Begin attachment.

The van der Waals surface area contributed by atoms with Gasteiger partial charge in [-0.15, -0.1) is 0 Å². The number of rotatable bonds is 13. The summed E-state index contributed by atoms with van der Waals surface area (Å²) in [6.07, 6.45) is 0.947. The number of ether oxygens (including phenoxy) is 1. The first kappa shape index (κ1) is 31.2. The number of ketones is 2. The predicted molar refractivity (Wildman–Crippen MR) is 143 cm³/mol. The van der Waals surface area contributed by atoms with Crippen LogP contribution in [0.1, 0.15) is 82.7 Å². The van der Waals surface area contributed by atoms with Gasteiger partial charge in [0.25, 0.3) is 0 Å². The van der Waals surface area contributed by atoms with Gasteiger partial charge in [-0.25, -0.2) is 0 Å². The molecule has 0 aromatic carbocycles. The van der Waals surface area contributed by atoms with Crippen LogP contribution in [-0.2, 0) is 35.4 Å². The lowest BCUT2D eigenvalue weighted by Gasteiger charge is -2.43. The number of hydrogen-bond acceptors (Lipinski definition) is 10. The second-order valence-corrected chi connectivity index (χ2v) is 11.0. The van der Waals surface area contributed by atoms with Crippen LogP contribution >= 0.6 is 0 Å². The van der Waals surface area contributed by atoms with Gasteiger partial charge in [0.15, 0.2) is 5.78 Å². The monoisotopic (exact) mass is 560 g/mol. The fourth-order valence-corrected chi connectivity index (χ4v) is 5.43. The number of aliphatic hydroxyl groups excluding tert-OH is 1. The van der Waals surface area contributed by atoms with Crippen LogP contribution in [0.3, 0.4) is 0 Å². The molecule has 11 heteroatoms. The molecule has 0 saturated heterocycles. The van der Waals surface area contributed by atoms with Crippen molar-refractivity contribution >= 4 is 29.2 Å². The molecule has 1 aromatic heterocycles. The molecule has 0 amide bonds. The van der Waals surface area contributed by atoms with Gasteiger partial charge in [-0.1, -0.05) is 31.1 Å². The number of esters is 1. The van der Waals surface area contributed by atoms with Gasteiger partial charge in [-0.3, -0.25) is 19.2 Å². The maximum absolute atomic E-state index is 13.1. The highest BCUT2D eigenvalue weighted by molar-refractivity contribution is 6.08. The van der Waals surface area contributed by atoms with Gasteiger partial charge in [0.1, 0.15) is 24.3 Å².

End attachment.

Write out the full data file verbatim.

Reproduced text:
The van der Waals surface area contributed by atoms with Gasteiger partial charge in [-0.15, -0.1) is 0 Å². The number of rotatable bonds is 13. The summed E-state index contributed by atoms with van der Waals surface area (Å²) in [6.07, 6.45) is 0.947. The number of ether oxygens (including phenoxy) is 1. The first kappa shape index (κ1) is 31.2. The number of ketones is 2. The predicted molar refractivity (Wildman–Crippen MR) is 143 cm³/mol. The van der Waals surface area contributed by atoms with Crippen LogP contribution in [0.1, 0.15) is 82.7 Å². The van der Waals surface area contributed by atoms with Gasteiger partial charge in [0.25, 0.3) is 0 Å². The van der Waals surface area contributed by atoms with Gasteiger partial charge in [-0.25, -0.2) is 0 Å². The molecule has 0 aromatic carbocycles. The van der Waals surface area contributed by atoms with Crippen LogP contribution in [-0.2, 0) is 35.4 Å². The lowest BCUT2D eigenvalue weighted by Gasteiger charge is -2.43. The number of hydrogen-bond acceptors (Lipinski definition) is 10. The second-order valence-corrected chi connectivity index (χ2v) is 11.0. The van der Waals surface area contributed by atoms with Crippen LogP contribution >= 0.6 is 0 Å². The van der Waals surface area contributed by atoms with Gasteiger partial charge in [0.15, 0.2) is 5.78 Å². The monoisotopic (exact) mass is 560 g/mol. The fourth-order valence-corrected chi connectivity index (χ4v) is 5.43. The number of aliphatic hydroxyl groups excluding tert-OH is 1. The van der Waals surface area contributed by atoms with Crippen LogP contribution in [0.3, 0.4) is 0 Å². The molecule has 11 heteroatoms. The molecule has 0 saturated heterocycles. The van der Waals surface area contributed by atoms with Crippen molar-refractivity contribution >= 4 is 29.2 Å². The molecule has 1 aromatic heterocycles. The molecule has 0 amide bonds. The van der Waals surface area contributed by atoms with Gasteiger partial charge in [-0.1, -0.05) is 31.1 Å². The number of esters is 1. The van der Waals surface area contributed by atoms with Gasteiger partial charge in [-0.3, -0.25) is 19.2 Å². The maximum absolute atomic E-state index is 13.1. The highest BCUT2D eigenvalue weighted by molar-refractivity contribution is 6.08. The van der Waals surface area contributed by atoms with Gasteiger partial charge in [0.1, 0.15) is 24.3 Å².